For the new automated production process, AKEOPLUS has jointly designed with Thales Alenia Space the SOLAR robot cell. Two robots are integrated into it, as well as a positioning table on which the satellite panels are placed. For absolute accuracy guidance: a laser tracker is dedicated to the six axis robotic arm, and for industrial image processing three high-resolution 2D cameras are used on the hardware side. The HALCON machine vision software is responsible for the quality inspection of the OSR, fine positioning, human-machine-interface, and visualisation.

The manufacturing process is as follows: the small and fast robot takes an OSR from the tray and places it on a vacuum backlight under the first camera station. The camera takes a picture, which is inspected for breaks and scratches using HALCON. In addition, the machine vision method ‘Shape Matching’ is used to determine the exact position of the OSR and to check whether the size and shape of the component correspond to the model provided in the design plan. Position determination is so important because the robot grips each optical solar reflector minimally differently. It is therefore aligned using machine vision in order to transport it to the next production step with an accuracy close to 0.2 millimetre. When the component is ‘OK,’ it is placed under the glue dispenser nozzle. After the glue pattern has been applied, the small robot picks up the OSR again and places it in a post so that the larger robot can grab it for further processing.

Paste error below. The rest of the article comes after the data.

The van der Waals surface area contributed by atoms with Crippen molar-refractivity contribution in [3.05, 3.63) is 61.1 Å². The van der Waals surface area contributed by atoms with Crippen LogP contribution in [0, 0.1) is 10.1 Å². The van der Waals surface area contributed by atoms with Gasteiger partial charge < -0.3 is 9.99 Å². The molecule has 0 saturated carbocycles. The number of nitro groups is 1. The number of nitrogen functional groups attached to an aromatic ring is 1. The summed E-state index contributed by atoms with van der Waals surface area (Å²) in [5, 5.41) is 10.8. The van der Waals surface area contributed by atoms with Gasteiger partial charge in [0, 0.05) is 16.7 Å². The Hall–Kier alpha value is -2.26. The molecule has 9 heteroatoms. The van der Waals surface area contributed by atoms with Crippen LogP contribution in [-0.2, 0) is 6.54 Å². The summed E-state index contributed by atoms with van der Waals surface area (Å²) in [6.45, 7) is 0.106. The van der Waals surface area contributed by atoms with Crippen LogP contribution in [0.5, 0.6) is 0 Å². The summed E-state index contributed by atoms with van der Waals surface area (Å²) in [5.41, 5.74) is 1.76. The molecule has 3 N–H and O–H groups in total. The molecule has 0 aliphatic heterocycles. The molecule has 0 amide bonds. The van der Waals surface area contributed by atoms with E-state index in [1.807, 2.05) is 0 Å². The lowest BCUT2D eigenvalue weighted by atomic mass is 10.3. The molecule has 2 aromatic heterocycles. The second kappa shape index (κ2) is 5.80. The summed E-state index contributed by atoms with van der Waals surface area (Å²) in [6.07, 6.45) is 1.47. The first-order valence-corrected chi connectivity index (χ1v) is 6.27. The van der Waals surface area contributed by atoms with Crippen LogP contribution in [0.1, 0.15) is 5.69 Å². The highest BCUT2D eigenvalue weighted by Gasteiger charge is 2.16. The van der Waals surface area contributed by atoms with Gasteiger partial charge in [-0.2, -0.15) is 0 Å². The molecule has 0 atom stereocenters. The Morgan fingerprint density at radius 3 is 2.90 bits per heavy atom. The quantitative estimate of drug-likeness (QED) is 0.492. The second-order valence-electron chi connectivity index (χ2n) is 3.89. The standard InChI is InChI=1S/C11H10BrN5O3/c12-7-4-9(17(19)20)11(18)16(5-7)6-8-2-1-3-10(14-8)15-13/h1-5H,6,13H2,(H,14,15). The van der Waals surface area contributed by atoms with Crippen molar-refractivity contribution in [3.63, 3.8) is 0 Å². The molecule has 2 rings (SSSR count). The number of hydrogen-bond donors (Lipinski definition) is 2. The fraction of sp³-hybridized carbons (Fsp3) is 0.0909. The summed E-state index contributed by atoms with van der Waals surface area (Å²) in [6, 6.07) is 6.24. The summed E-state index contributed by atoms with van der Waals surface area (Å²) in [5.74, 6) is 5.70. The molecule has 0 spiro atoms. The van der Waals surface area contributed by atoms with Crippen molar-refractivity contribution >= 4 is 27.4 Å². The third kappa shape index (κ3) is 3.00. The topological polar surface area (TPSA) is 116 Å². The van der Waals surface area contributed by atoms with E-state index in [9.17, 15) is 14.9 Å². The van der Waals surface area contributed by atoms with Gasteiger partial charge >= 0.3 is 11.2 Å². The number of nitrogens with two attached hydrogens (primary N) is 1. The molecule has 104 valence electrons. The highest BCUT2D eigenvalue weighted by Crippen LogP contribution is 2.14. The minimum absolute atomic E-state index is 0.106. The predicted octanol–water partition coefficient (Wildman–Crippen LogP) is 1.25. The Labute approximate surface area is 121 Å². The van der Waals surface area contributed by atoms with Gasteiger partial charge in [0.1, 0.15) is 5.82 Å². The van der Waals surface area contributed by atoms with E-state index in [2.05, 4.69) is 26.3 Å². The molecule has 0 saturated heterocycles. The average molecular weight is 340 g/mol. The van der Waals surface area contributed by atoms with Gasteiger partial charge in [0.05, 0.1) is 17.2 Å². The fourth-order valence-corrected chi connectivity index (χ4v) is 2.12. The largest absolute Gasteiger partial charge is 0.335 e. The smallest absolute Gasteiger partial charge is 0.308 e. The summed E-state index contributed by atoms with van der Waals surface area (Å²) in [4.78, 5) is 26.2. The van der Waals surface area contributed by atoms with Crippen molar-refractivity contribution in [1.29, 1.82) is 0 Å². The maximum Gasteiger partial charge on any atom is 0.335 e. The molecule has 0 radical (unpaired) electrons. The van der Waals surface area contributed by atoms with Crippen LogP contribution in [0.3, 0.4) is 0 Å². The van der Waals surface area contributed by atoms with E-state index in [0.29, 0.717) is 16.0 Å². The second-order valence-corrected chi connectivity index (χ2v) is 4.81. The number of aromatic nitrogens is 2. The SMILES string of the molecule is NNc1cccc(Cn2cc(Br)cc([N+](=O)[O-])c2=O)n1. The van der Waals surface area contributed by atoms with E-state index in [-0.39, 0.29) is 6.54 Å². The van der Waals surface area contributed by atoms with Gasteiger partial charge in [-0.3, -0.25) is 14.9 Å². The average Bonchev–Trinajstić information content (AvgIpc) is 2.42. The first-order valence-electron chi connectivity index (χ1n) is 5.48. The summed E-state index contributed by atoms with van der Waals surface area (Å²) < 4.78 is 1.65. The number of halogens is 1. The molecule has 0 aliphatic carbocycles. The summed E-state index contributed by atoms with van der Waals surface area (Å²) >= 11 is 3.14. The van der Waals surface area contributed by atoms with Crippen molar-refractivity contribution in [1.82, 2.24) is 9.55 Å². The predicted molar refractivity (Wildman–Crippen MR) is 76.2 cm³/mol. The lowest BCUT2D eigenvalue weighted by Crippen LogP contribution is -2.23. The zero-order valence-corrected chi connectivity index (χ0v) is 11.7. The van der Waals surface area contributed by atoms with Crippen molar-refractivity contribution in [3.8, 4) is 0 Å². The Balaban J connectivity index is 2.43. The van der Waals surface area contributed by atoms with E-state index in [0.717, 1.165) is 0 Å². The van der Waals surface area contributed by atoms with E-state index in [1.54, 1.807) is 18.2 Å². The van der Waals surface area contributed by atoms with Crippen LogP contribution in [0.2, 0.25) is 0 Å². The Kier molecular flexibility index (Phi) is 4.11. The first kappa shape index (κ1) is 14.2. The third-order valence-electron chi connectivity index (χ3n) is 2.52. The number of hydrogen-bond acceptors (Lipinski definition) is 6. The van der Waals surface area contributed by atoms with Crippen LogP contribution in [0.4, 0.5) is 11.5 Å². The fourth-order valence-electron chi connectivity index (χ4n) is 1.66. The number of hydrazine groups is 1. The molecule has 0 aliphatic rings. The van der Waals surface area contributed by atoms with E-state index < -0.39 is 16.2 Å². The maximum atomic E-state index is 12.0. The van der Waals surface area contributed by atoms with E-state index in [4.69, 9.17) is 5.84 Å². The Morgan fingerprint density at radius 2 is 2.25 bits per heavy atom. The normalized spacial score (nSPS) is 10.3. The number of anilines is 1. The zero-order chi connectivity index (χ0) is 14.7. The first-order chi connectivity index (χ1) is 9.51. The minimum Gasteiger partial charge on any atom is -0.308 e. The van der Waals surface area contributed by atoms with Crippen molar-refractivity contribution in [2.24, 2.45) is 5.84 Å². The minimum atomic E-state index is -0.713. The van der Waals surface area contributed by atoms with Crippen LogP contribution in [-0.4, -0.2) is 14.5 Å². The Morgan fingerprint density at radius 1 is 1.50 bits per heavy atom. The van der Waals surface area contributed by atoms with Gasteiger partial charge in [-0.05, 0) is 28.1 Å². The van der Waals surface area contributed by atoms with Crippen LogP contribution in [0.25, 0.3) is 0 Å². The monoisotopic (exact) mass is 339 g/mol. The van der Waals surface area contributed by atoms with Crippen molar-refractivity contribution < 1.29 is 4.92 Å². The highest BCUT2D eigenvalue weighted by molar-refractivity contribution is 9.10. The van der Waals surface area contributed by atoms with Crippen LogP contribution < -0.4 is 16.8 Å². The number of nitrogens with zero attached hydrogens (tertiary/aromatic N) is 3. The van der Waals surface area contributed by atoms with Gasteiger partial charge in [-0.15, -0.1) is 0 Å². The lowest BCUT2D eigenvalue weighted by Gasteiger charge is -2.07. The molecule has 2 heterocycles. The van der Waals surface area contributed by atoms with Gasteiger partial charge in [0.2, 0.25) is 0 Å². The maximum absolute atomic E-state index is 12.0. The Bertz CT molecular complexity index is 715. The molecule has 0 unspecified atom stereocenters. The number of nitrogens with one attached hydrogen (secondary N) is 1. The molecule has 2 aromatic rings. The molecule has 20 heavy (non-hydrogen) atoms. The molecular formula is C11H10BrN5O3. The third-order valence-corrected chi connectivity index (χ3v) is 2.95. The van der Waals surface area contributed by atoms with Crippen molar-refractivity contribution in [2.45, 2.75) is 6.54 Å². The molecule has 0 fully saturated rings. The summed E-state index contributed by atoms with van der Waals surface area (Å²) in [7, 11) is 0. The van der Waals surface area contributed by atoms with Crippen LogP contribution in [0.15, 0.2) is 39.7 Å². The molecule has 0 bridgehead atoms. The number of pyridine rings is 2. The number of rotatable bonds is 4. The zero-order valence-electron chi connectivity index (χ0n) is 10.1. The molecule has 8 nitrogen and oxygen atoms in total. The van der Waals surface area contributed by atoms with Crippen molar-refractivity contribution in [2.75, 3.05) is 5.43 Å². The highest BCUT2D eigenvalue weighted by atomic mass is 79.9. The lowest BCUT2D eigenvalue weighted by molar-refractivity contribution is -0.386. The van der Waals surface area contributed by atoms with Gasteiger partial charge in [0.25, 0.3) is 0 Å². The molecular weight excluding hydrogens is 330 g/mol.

The robot with the larger work envelope now moves the part in front of the next image processing station, where the second camera captures images of the applied glue. The captured image of the glue pattern is analysed by HALCON, which checks whether the glue is evenly distributed and respects a very specific pattern that Thales Alenia Space’s thermal engineers have developed, and which must be rigorously reproduced.

This is followed by the precise alignment of the OSR to the arm of the robot. This is the first step in being able to place the reflector with high accuracy at the intended location on the satellite panel. To do this, the third high-resolution camera again takes images of the OSR. The alignment is done by HALCON's algorithms determining the three-dimensional transformation between the coordinates of the OSR corner and the coordinate system of the robot’s gripper that holds the OSR by a vacuum gripping system. The corners of the OSR are determined by the intersection of the edges. From this, a coordinate system can be defined where the corner of the OSR is centred and aligned with the edges of the OSR. The coordinate system of the robot effector was determined in advance by hand-eye calibration of the robot. Determining the coordinate systems is important for two reasons: first, for 3D alignment as the reflector on the gripper might be tilted. Therefore, the corners of the OSR are compared with that of the effector, where each corner are known and hence acts as a reference point. Thus, even minimal tilts or shifts can be compensated. Secondly, the corner of the OSR serves as a reference point for placing to the panel.

However, since the robot's 2.4-meter-long gripper arm is not 100% accurate, but the reflectors must be gripped with a very high accuracy, any inaccuracies must be compensated. With the support of the laser tracker and the HALCON machine vision software, AKEOPLUS has developed an iterative serving process. This enables the robot to mount the OSR to the exact location on the 18-square-meter panel with the required accuracy.

Aligning the OSR on the panel with sub-millimeter accuracy